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Summary:

The value of the marginal product (vmp) for veterinary services and medical supplies (vetmed), and the profit maximizing level of vetmed were estimated for dairy producers. Data from the Pennsylvania Farmers Association-Dairy Farm Business Analysis system during the years of 1986 to 1990 were used to evaluate the functional relationship between production and expenditures for vetmed. Other input variables examined were man-year equivalents of labor, asset values, value of feed fed, and culling rate. Data were screened to reflect economically viable dairy farms in Pennsylvania, and 173 such farms participated for each of the 5 years analyzed. The vmp was estimated for 1990. Profit maximizing levels for vetmed were estimated for 1990 holding other input variables at their mean values.

Mean expenditures for vetmed were $2,606/farm, or $43/cow in 1990. The vmp for vetmed was estimated to be $3.22 or $4.98, depending on the method of calculation. In other words, the marginal dollar spent on vetmed generated $3.22 ($4.98) in additional revenue from milk production. The profit maximizing level of expenditures for vetmed was $138/cow, substantially more than the mean, indicating the potential for farms in this data set to improve profitability through additional expenditures on vetmed.

Free access
in Journal of the American Veterinary Medical Association

Summary

Efforts to reduce the prevalence of Staphylococcus aureus intramammary infection were monitored in 3 Ohio dairy herds. Bacteriologic culturing of milk from all lactating cows in each herd was completed multiple times to identify infected cows and monitor reduction. Partial budgeting techniques were used to determine the economic outcome of the reduction program. Of particular emphasis was the economic impact of culling to maintain or achieve milk quality premium payments on the basis of bulk tank somatic cell counts. The prevalence of S aureus-infected cows was reduced in each herd. Culturing of milk from all lactating cows appeared to be an effective method to identify infected cows. Although numbers were limited, it also appeared that culturing of composite quarter samples was effective as a herd screening test to identify S aureus-infected cows. Bacteriologic culturing had a negative financial impact in all 3 herds. Using partial budgeting to assess the economic impact of the programs, it was determined that 2 herds experienced negative financial impacts as a result of an excess culling rate when compared with a 12-month baseline period prior to the initiation of the project. All herds had increased milk production per cow during the study as measured by the mature-equivalent method. However, when actual production was considered, increased milk production in each herd was not as great as that of other Ohio herds enrolled on Dairy Herd Improvement Association testing programs. Thus, each herd had a slight negative impact in revenues as a result of lower than expected increased production. Two herds received milk quality premiums. Although quality premiums were as great as $70 per cow per year, excess culling costs resulted in a negative net financial impact during the first 2 full years of the project in 1 herd and the first full year of the other herd that received a quality premium. Overall results of this study suggest that although quality premiums may be substantial, excessive culling is expensive, particularly in the short run.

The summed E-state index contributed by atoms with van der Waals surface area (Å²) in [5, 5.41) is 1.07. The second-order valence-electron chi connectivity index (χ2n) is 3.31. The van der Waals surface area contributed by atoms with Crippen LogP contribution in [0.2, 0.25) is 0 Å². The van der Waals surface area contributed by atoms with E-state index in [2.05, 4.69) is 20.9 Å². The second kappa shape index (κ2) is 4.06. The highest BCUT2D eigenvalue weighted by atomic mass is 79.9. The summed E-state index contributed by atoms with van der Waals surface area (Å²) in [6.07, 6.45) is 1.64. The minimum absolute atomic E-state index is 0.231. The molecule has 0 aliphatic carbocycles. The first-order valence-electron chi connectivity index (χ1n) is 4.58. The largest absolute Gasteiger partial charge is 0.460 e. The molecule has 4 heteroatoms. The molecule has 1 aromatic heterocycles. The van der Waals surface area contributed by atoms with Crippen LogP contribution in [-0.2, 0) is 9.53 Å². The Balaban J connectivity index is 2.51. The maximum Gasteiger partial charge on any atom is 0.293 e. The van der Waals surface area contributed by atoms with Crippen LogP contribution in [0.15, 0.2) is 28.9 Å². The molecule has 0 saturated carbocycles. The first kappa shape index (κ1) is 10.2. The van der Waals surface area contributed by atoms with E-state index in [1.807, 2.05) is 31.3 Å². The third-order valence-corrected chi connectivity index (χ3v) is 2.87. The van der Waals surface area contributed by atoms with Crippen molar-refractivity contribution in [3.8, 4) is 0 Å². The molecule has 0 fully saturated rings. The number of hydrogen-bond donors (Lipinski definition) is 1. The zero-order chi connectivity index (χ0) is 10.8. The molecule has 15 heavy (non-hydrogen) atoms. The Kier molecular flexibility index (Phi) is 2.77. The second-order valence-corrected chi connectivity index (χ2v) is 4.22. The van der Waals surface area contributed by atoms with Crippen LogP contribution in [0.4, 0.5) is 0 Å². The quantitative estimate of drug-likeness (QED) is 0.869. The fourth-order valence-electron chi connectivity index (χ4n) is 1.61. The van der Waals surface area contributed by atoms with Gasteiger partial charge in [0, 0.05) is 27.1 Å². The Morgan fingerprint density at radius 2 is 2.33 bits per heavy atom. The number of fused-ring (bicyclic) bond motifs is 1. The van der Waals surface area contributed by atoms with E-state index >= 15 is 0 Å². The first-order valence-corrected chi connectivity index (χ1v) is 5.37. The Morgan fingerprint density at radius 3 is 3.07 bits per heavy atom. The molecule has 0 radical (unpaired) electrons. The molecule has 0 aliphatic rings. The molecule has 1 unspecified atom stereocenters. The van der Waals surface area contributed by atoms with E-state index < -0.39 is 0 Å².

Free access
in Journal of the American Veterinary Medical Association

Summary

Productivity and economic effects of pseudorabies were estimated for a mean-size, farrow-tofinish swine enterprise. A Delphi technique was used to elicit productivity effects from an expert panel. Enterprise budgets for pseudorabies-infected and noninfected herds were constructed by use of these productivity estimates, as well as by use of economic data from secondary sources. Data examined to determine effects on productivity included preweaning, nursery, and growing/ finishing pig mortality; breeding hog mortality; feed conversion; labor; and veterinary services and medication expenses. Results indicated that profitability was lowered in infected herds by approximately $6/cwt of swine produced.

Free access
in Journal of the American Veterinary Medical Association

Summary

Epidemiologic modeling of the likely herd-to-herd transmission of pseudorabies virus (prv) was developed to assess the progress and potential for the prv-eradication program in the United States. The herd-to-herd transmission of prv over a 20-year period (1993 to 2012) in the United States was simulated under various scenarios, which included variable program-funding levels and variable prevalences. A transition model (Markov process model) was used to predict yearly changes in herd prevalence of prv infection. Five mutually exclusive states of nature for herds were assumed: uninfected and not vaccinated; uninfected and vaccinated; known to be infected and not vaccinated; known to be infected and vaccinated; and infected, but not known to be infected. Three prevalences for states in the United States were assumed: higher prevalence, moderate prevalence, and lower prevalence. Three funding levels were assumed: no eradication program, continued funding at the current level, and increased funding of 25%. Estimates made by an expert panel for determining probabilities in the state-transition matrices were used. A model also was developed, and was considered to be the most optimistic scenario likely under increased funding of 25%. The most optimistic estimates of the probabilities that still lay within the range of estimates made by the expert panel were used for this model. Only the optimistic transmission matrices allowed for total eradication of prv. Using the optimistic matrices, all states in the United States of America had moved into the moderate- or low-level risk status by the year 2000. The longest time taken to achieve eradication was for the state of Iowa, where eradication was not achieved until 2012.